MASSINGALE: There are very few cookie-cutter answers to this and people are out there selling some cookie-cutter solutions. It really takes hard work on an individual basis coupled with a lot of creativity and a lot of interim solutions. You have to live with some of that. There's no substitute for leadership. It takes a lot of hard work and a lot of leadership.
DAVIS: I felt our patient access team was not an acute fix to the ER's problems. It's a permanent team championing organizational throughput. We initially met once a month, now quarterly.
HEALTHLEADERS: Let's talk about the teamwork aspect of this work. All of these folks have to work together for the ultimate goal, which is to move that patient through in the most efficient manner possible. Are there ways to foster that kind of teamwork?
DAVIS: You can't just write an algorithm to it. The way I started it was to say, "I trust you with the patients who come here. I trust you to take care for our community and I trust that you are excellent providers." They need to hear that. Sometimes we as leaders get caught up in addressing the negative. That's the easiest part. It's important for us as leaders to pass along the compliments and celebrate the rewards, changes, outcomes, and all the wonderful patient experiences.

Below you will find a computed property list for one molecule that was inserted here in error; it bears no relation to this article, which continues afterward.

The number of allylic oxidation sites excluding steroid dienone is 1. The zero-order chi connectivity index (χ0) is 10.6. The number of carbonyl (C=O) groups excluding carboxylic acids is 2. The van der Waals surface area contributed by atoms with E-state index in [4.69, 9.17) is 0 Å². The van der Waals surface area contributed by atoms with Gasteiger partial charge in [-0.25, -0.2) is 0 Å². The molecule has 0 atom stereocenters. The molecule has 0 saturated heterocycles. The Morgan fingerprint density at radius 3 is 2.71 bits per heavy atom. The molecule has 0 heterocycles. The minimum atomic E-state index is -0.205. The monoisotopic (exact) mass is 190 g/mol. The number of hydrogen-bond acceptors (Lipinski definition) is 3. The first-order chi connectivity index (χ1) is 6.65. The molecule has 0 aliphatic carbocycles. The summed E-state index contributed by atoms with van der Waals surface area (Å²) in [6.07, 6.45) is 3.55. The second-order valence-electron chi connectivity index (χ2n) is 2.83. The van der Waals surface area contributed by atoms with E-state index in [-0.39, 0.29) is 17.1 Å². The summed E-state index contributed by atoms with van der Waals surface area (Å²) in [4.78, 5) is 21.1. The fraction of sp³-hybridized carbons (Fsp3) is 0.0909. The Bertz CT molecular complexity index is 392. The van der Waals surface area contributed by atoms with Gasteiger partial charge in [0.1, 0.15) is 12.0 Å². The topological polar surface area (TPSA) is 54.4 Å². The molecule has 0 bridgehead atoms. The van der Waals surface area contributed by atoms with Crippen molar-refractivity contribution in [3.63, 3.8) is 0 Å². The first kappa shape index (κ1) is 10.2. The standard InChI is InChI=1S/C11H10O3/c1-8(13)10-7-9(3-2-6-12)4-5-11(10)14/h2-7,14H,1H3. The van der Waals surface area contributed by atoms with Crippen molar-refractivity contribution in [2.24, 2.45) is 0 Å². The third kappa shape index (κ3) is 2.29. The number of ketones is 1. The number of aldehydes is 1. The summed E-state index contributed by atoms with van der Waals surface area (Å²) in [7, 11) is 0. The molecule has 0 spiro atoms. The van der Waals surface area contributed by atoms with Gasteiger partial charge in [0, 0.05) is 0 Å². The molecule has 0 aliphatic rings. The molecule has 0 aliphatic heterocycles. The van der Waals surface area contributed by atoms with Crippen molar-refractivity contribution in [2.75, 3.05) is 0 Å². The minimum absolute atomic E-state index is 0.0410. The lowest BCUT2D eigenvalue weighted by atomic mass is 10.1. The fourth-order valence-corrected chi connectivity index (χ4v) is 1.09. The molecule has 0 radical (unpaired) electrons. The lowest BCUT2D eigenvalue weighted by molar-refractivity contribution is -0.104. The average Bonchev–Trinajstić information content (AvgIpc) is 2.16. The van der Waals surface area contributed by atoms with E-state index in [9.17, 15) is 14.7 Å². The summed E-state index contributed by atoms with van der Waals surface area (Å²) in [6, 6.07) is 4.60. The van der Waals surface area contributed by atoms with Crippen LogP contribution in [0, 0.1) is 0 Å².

MASSINGALE: Good teamwork starts with selecting good people. There are some people who either aren't trustworthy or aren't going to engender trusting feelings, and it's important to figure that out in the interview and hiring process and take your time with your selection. People who are unable to engender trustworthiness or provide positive feedback are really hard to build a team around, especially if they're in a leadership role. We've invested in a lot of medical director training at TeamHealth because the medical directors are the linchpins. It's critical that we provide them with total support in order to ensure a successful relationship with our hospital partners.
HEALTHLEADERS: Technology is often a huge part of reengineering and making emergency departments more efficient. Often the ER is the first place hospitals introduce new technology. Is technology helping or hurting ED efficiency?
- Two-Midnight Rule Must be Fixed or Replaced, Say Providers
- Don't Underestimate Emotional Intelligence
- The Secret to Physician Engagement? It's Not Better Pay
- Care Coordination Tough to Define, Measure
- Yale New Haven Health Partners with Tenet Healthcare in CT
- Size Matters in Antibiotic Overuse
- Physicians Take SGR Repeal Message to Washington
- CDC Warns of Antibiotic Overuse in Hospitals
- 4 Reasons PCMH Principles Aren't Going Away
- SCOTUS Review of NC Board Case 'A Very Big Deal' to Providers